Friday, December 2, 2016

avenue & davenport

1 1/2 oz Rye Whiskey (Sazerac)
1/2 oz Bourbon (Old Granddad Bonded)
1/2 oz Cynar
1/4 oz Maraschino Liqueur (Luxardo)
1/4 oz Fernet Branca

Stir with ice and strain into a coupe glass.

Two Fridays ago, I was in the mood for a nightcap after my work shift, so I turned to a Toronto riff that I had spotted in Imbibe Magazine. The Avenue & Davenport was a tribute by Christopher Flett of Vancouver's Pourhouse to an intersection in Toronto that softened the Fernet Branca's bite with Maraschino which has worked in drinks like Mr. Clark's Cane and All Jacked Up. Moreover, the amaro quotient was expanded with the addition of a healthy dose of Cynar.
In the glass, the Avenue & Davenport shared a whiskey and nutty cherry nose that surprisingly offered very little Fernet aroma. Next, malt paired with the amari's caramel and a hint of cherry on the sip, and the swallow offered whiskey flavors with a nutty Maraschino melting with funky herbal notes and ended with a menthol element from the Fernet.

Thursday, December 1, 2016

my favorite things

1 oz Fernet Branca
1 oz Campari
1/2 oz Gin (Death's Door)
1 barspoon Green Chartreuse (1/8 oz)

Stir with ice, strain into a cocktail glass, and garnish with mint.

Two Thursdays after my work shift, I was in search of a nightcap, and I decided to revisit The Cocktail Collective book from 2010 to see if I passed over any gems. The one that called out to me was Mindy Kucan's My Favorite Things from when she was in Houston, Texas, before she moved out to Portland, Oregon. Surprisingly, this perhaps tribute to The Sound of Music song contained a completely different set of ingredients from Paul Manzelli's A Few of My Favorite Things, and it reminded me more of the Bottecchia with the Fernet Branca and Campari-forward balance.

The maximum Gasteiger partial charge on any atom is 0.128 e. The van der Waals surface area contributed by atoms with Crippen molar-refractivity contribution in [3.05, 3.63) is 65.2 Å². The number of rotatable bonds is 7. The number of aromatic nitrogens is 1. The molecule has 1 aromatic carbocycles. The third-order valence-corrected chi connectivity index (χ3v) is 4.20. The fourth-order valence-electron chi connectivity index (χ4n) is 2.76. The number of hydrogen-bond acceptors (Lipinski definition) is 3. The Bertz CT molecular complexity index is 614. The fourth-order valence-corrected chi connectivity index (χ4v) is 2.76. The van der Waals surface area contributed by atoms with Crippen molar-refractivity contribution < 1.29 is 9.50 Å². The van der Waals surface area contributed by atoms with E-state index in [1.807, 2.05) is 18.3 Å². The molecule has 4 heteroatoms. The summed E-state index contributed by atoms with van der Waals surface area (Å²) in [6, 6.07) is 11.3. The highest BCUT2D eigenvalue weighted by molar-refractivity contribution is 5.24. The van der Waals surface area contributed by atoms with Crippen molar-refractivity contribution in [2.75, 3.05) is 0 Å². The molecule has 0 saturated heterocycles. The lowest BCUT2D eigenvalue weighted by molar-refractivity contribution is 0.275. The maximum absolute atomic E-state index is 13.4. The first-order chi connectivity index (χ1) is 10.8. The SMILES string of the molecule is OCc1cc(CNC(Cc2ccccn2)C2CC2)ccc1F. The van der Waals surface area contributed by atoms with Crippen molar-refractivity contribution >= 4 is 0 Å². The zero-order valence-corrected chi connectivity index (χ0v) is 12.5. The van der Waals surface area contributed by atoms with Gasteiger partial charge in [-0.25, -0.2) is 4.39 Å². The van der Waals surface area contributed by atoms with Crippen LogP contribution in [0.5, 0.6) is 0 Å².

The My Favorite Things' mint garnish added fresh complementary herbal notes to the Fernet Branca's menthol nose. Next, the Fernet's caramel paired with the Campari's orange on the sip, and the swallow began very Fernet-driven at first and then leading into Campari's bitter orange elements. Despite the brash and extreme appearance of the recipe, this would make a great digestif right after a big meal.

Wednesday, November 30, 2016

cobbler's dream

1 1/4 oz Rye Whiskey (Sazerac)
3/4 oz Punt e Mes
1/4 oz St. Germain (St. Elder)
1 dash Peychaud's Bitters

Stir with ice and strain into a coupe glass pre-rinsed with absinthe (Butterfly). Garnish with a lemon twist or cherry (lemon twist).